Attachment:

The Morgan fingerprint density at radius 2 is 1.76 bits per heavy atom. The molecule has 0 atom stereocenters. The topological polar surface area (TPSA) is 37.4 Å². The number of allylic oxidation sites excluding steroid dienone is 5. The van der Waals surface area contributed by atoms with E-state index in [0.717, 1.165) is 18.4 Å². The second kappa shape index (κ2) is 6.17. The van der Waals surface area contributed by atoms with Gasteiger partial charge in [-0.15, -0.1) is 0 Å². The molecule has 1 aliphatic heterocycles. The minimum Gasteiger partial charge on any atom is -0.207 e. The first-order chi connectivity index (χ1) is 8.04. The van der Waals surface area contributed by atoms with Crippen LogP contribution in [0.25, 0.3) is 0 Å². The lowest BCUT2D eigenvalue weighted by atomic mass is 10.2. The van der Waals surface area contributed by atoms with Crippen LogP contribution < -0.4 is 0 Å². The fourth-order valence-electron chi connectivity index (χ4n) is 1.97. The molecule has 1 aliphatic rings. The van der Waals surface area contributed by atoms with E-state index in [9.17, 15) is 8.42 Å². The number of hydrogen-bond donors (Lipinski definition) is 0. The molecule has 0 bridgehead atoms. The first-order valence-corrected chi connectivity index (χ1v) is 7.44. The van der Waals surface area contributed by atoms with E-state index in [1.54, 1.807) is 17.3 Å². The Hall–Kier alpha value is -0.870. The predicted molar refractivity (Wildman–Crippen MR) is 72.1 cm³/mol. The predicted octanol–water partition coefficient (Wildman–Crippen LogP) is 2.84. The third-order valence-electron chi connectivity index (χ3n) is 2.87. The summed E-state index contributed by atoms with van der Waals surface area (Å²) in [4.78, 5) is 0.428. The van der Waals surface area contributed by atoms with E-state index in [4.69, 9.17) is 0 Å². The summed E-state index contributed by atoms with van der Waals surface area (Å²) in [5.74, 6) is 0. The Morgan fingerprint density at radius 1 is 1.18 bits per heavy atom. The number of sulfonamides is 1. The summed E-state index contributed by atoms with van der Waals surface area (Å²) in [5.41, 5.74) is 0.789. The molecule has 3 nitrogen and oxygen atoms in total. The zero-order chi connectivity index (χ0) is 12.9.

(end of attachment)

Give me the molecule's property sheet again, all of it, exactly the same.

The Morgan fingerprint density at radius 2 is 1.76 bits per heavy atom. The molecule has 0 atom stereocenters. The topological polar surface area (TPSA) is 37.4 Å². The number of allylic oxidation sites excluding steroid dienone is 5. The van der Waals surface area contributed by atoms with E-state index in [0.717, 1.165) is 18.4 Å². The second kappa shape index (κ2) is 6.17. The van der Waals surface area contributed by atoms with Gasteiger partial charge in [-0.15, -0.1) is 0 Å². The molecule has 1 aliphatic heterocycles. The minimum Gasteiger partial charge on any atom is -0.207 e. The first-order chi connectivity index (χ1) is 8.04. The van der Waals surface area contributed by atoms with Crippen LogP contribution in [0.25, 0.3) is 0 Å². The lowest BCUT2D eigenvalue weighted by atomic mass is 10.2. The van der Waals surface area contributed by atoms with Crippen LogP contribution < -0.4 is 0 Å². The fourth-order valence-electron chi connectivity index (χ4n) is 1.97. The molecule has 1 aliphatic rings. The van der Waals surface area contributed by atoms with E-state index in [9.17, 15) is 8.42 Å². The number of hydrogen-bond donors (Lipinski definition) is 0. The molecule has 0 bridgehead atoms. The first-order valence-corrected chi connectivity index (χ1v) is 7.44. The van der Waals surface area contributed by atoms with E-state index in [1.54, 1.807) is 17.3 Å². The Hall–Kier alpha value is -0.870. The predicted molar refractivity (Wildman–Crippen MR) is 72.1 cm³/mol. The predicted octanol–water partition coefficient (Wildman–Crippen LogP) is 2.84. The third-order valence-electron chi connectivity index (χ3n) is 2.87. The summed E-state index contributed by atoms with van der Waals surface area (Å²) in [4.78, 5) is 0.428. The van der Waals surface area contributed by atoms with E-state index in [4.69, 9.17) is 0 Å². The summed E-state index contributed by atoms with van der Waals surface area (Å²) in [5.74, 6) is 0. The Morgan fingerprint density at radius 1 is 1.18 bits per heavy atom. The number of sulfonamides is 1. The summed E-state index contributed by atoms with van der Waals surface area (Å²) in [5.41, 5.74) is 0.789. The molecule has 3 nitrogen and oxygen atoms in total. The zero-order chi connectivity index (χ0) is 12.9.